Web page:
A strangely exciting book, this record of "The Three Musketeers." Three totally different temperaments knitted together by a common cause - "All for one and one for all" - in a Junkers plane that flew its lonely way over a trail peopled by the ghosts of lost flyers. 
In the following section of the book, together the three men write the story of this great effort, the first Transatlantic flight from East to West. Here are their thoughts, their feelings, their sensations, their actual experiences during their hazardous hours in the air between Baldonnel Airdrome and Greenely Island. 
Next comes an account of the good will tour undertaken by these men in the United States . . .the fine faith and spirit in which they made the tour, and their appreciation of the fervor with which they were welcomed.

Video History of The Flight of the Bremen

Great 15 minute video tracing the story of the Bremen. If the embedded video doesn't work, the link is

The Jewish Hero

On 26 April 1928, Das Berliner Tageblatt declared that the newly crowned national hero had a Jewish mother.   The announcement was made to counteract some anti-Semitic propaganda that had being trying to use the flight as a triumph of the pure Aryan race.  Their hero was half-Jewish, so shut up and quit this nonsense!

Jewish Daily Bulletin, Friday, 27 April 1928

And this is where I join the story, as the Marcus LACHMANN listed as his grandfather is on my family tree!  And, I mean right on my family tree. Marcus is the brother of my 3rd great grandfather, Isaac LACHMANN.

Baron Hünefeld's mother was Elsbeth Hünefeld geb LACHMANN, my 2nd great grandmother Henriette MAASS geb LACHMANN's first cousin.   And so, the Baron is my great grandmother Rosa BODENHEIMER geb MAASS' second cousin.   I've met a bunch of my 2nd cousins, so it's quite likely that she knew him and had heard of him. In fact, they both lived in Berlin, so they likely met.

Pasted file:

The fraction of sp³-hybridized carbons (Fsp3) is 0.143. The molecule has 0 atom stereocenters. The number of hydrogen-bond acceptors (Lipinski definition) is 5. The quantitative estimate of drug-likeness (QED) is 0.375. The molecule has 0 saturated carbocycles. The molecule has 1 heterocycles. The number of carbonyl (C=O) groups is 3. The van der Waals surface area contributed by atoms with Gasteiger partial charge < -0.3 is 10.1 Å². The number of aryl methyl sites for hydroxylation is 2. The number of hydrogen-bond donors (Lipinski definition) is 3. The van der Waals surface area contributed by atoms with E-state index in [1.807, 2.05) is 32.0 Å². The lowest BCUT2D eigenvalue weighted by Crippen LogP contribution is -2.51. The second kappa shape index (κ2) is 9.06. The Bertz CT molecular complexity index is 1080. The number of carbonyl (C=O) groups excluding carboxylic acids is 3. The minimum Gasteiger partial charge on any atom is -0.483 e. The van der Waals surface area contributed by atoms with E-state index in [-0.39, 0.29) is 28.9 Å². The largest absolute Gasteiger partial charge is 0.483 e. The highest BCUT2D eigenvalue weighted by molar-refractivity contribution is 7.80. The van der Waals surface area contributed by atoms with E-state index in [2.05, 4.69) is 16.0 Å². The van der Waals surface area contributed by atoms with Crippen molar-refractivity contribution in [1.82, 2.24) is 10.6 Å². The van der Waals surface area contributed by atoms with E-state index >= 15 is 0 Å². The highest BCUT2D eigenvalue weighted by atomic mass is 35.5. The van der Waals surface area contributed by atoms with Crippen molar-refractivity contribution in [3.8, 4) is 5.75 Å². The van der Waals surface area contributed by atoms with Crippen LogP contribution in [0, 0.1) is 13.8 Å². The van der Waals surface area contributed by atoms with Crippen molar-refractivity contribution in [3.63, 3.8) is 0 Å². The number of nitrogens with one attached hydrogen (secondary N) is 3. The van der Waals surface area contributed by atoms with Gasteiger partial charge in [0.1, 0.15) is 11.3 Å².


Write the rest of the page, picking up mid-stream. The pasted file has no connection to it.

Rosa was born in Berlin in 1886, so she was just a few years old than Günther who was born in 1892.

The other important clue in that short blurb is that he is related to Hans Lachmann-Mosse, who is indeed also a second cousin of both Rosa and Günther.

Cousins via The LACHMANN family of Graudenz

Baron Günther von Hünefeld in 1928
Death of Baron Günther von Hünefeld

After his successful crossing of the Atlantic, Baron von Hünefeld decided to try an aound-the-world attempt.  Hünefeld and Karl Gunnar took off from Berlin on 18 September 1928. They met up with another pilot, Friedrich Karl von Koenig-Warthausen in Iran and went on to arrive in Tokyo on October 20th.  At Tokyo, the attempt was abandoned due to Hünefeld's failing heath, and he returned to Berlin where he died in February 1929 of stomach cancer.

He is buried in the Landeseigener Friedhof Berlin-Steglitz cemetery.

The SS Bermen Today

The original restored "Bremen" today is owned by the Henry Ford Museum in Detroit and is currently under display at Bremen Airport in Germany.

von Hünefeld's Junkers W33, Bremen, at Bremenhalle airport in Bremen,  Germany